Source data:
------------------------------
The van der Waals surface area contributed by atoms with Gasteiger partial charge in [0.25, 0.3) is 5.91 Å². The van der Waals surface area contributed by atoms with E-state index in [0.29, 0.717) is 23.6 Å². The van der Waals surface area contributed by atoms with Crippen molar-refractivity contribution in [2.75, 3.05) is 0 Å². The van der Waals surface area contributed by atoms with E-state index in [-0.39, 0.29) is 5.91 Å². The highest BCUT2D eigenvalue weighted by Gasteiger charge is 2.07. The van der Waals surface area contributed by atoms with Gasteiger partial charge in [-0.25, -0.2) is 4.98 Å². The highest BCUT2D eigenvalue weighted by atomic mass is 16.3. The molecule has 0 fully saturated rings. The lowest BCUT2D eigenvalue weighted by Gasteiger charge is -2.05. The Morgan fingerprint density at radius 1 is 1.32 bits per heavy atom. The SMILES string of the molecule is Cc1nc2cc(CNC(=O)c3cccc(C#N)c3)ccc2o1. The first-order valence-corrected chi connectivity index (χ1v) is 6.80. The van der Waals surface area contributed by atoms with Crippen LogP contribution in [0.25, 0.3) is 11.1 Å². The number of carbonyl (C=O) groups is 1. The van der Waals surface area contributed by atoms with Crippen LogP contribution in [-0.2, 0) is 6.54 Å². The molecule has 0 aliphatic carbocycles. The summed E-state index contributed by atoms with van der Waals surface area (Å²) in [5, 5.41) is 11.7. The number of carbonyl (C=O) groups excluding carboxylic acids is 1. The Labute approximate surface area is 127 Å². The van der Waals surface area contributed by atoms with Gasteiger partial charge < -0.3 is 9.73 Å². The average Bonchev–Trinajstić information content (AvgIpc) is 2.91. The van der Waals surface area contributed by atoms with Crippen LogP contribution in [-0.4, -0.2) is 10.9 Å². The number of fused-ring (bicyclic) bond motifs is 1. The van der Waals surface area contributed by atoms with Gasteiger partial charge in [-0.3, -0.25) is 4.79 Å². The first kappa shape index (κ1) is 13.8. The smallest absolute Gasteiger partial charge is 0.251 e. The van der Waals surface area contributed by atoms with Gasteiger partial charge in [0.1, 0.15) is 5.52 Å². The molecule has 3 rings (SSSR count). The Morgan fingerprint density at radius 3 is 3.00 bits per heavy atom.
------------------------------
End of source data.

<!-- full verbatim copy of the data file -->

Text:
The van der Waals surface area contributed by atoms with Gasteiger partial charge in [0.25, 0.3) is 5.91 Å². The van der Waals surface area contributed by atoms with E-state index in [0.29, 0.717) is 23.6 Å². The van der Waals surface area contributed by atoms with Crippen molar-refractivity contribution in [2.75, 3.05) is 0 Å². The van der Waals surface area contributed by atoms with E-state index in [-0.39, 0.29) is 5.91 Å². The highest BCUT2D eigenvalue weighted by Gasteiger charge is 2.07. The van der Waals surface area contributed by atoms with Gasteiger partial charge in [-0.25, -0.2) is 4.98 Å². The highest BCUT2D eigenvalue weighted by atomic mass is 16.3. The molecule has 0 fully saturated rings. The lowest BCUT2D eigenvalue weighted by Gasteiger charge is -2.05. The Morgan fingerprint density at radius 1 is 1.32 bits per heavy atom. The SMILES string of the molecule is Cc1nc2cc(CNC(=O)c3cccc(C#N)c3)ccc2o1. The first-order valence-corrected chi connectivity index (χ1v) is 6.80. The van der Waals surface area contributed by atoms with Crippen LogP contribution in [0.25, 0.3) is 11.1 Å². The number of carbonyl (C=O) groups is 1. The van der Waals surface area contributed by atoms with Crippen LogP contribution in [-0.2, 0) is 6.54 Å². The molecule has 0 aliphatic carbocycles. The summed E-state index contributed by atoms with van der Waals surface area (Å²) in [5, 5.41) is 11.7. The number of carbonyl (C=O) groups excluding carboxylic acids is 1. The Labute approximate surface area is 127 Å². The van der Waals surface area contributed by atoms with Gasteiger partial charge < -0.3 is 9.73 Å². The average Bonchev–Trinajstić information content (AvgIpc) is 2.91. The van der Waals surface area contributed by atoms with Crippen LogP contribution in [-0.4, -0.2) is 10.9 Å². The number of fused-ring (bicyclic) bond motifs is 1. The van der Waals surface area contributed by atoms with Gasteiger partial charge in [-0.3, -0.25) is 4.79 Å². The first kappa shape index (κ1) is 13.8. The smallest absolute Gasteiger partial charge is 0.251 e. The van der Waals surface area contributed by atoms with Gasteiger partial charge in [0.1, 0.15) is 5.52 Å². The molecule has 3 rings (SSSR count). The Morgan fingerprint density at radius 3 is 3.00 bits per heavy atom.